Mike Guentzel thought he had a handle on his son Jake’s surreal, dream NHL season that culminated last month with the Pittsburgh Penguins winning the Stanley Cup while the 22-year-old Guentzel tied an NHL playoff record for most points (21) by a rookie in the postseason.

But then the family brought the Stanley Cup, hockey’s hallowed trophy, on Thursday to Woodbury — the eastern suburb where Jake Guentzel grew up and grew his game. Walking into the HealthEast Sports Center, where hundreds of fans waited to get pictures, added another layer on the magical run.

“I was starting to think it was sinking in until we walked in today,” said Mike Guentzel, also a Gophers men’s hockey associate head coach. “With the amount of people here … it’s emotional. We’re so proud.”

Jake Guentzel was slated to appear with the Cup from 1-3 p.m., but the festivities began much earlier. The earliest-arriving fan drove from Duluth and got there at midnight — 13 hours early — and camped out to be first in line to get a picture with Guentzel and the nearly three-foot tall, 34.5-pound trophy.

Mike Sprunger, a longtime Penguins fan now living in Woodbury, was “only” sixth in line, and he arrived at 7:45 a.m., more than five hours early. Sprunger, 40, popped open his laptop, found a wi-fi connection and worked while ensuring he and his 8-year-old son Foster wouldn’t be left out.

“It got a little crazy around 11, when the line started to grow,” Sprunger said. “It couldn’t have worked out better for me.”

Fans waited with anticipation until shortly after 1, when Guentzel emerged wearing a “Steel City” t-shirt and carrying the cup by himself.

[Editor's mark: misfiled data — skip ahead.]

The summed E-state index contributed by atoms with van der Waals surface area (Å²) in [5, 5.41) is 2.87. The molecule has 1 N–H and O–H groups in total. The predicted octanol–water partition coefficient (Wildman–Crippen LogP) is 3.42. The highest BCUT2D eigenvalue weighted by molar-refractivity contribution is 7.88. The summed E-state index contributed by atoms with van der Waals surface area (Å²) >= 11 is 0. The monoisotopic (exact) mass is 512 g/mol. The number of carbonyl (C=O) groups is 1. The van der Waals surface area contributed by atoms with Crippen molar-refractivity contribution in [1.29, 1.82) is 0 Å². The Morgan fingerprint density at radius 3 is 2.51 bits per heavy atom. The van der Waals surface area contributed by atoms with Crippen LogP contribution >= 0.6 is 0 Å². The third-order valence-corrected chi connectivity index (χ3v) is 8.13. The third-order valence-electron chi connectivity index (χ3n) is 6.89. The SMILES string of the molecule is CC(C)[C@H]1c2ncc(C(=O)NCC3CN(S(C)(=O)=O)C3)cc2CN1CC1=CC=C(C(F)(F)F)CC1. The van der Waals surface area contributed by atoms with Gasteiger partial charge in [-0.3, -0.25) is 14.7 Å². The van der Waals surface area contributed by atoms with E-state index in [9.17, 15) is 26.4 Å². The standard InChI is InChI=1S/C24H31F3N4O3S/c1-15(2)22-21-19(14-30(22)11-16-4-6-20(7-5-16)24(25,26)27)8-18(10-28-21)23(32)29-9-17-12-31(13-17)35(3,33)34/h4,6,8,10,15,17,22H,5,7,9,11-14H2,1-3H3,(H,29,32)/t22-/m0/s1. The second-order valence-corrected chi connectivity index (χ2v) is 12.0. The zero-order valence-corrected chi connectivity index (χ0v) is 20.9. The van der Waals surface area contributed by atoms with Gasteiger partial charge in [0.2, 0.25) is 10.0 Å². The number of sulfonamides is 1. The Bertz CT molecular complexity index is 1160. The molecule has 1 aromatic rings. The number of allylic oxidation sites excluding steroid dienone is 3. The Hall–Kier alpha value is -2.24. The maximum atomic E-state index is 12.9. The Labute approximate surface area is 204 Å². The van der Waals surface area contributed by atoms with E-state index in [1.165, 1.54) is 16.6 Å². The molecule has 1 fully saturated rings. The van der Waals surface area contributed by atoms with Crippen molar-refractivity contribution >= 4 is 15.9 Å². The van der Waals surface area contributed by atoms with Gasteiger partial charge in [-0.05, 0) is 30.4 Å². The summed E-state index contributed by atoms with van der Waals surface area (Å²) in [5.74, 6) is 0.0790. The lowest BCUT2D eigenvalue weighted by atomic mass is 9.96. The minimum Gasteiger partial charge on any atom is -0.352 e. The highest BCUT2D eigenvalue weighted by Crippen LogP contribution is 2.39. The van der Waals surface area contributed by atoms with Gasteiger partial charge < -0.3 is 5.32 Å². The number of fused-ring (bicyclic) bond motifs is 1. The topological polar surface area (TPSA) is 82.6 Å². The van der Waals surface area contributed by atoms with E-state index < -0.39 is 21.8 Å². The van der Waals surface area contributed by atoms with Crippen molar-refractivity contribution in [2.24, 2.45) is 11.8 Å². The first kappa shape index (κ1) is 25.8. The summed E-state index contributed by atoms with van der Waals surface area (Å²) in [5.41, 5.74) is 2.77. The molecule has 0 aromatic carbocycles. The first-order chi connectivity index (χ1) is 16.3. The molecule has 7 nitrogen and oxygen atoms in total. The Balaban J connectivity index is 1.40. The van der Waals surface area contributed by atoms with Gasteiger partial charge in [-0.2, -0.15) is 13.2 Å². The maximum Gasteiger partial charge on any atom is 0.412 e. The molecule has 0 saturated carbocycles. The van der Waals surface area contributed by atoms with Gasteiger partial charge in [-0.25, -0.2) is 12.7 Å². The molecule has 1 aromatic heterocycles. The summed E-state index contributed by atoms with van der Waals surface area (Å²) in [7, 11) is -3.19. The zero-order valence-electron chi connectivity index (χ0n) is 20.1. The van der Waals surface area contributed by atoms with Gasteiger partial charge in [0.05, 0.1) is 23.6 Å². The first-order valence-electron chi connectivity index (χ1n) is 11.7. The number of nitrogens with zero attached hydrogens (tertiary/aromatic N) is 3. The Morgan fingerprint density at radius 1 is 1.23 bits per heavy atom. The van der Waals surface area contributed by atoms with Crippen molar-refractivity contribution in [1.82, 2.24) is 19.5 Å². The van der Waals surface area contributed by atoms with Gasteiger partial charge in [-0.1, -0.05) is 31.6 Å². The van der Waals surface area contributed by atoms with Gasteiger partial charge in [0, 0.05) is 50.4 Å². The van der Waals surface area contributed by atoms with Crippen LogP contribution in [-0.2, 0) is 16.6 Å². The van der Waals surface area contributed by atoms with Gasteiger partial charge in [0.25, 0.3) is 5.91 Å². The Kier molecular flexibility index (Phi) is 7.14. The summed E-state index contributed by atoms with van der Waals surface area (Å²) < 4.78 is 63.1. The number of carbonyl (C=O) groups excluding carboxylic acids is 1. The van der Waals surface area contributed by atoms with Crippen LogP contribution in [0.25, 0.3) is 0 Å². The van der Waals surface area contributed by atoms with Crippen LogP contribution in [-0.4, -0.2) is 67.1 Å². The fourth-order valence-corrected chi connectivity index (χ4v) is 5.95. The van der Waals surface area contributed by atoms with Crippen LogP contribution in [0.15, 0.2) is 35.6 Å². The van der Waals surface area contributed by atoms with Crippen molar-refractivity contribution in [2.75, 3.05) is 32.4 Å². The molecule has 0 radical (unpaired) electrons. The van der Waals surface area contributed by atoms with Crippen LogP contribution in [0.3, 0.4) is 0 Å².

He spoke briefly with reporters, using many of the same words like “special” and “crazy” that he’s used several times to describe his journey from youth hockey to high school hockey at Hill-Murray to barely a year ago deciding to forego his senior college season at Nebraska-Omaha to starring with the Penguins.

The only stressful part, really, was trying to figure out where to bring the Stanley Cup during his day with it.

“It’s hard to (fit) into a day,” he said. “You don’t realize how many things you want to do, but definitely this is one of the things I wanted to do.”

Guentzel won a state championship as a bantam in Woodbury’s youth hockey system and was presented with a replica jersey from the team Thursday. Woodbury Mayor Mary Giuliani Stephens read a proclamation in his honor.

Guentzel quickly hoisted the Cup over his head and carried it towards a mass of fans, and then the pictures began in assembly line fashion to ensure as many people as possible were included.

As his son posed with fan after fan, Mike Guentzel again tried to put everything into perspective.

“It’s just remarkable. It’s a proud moment for our family,” he said. “I don’t think it will ever get old.”

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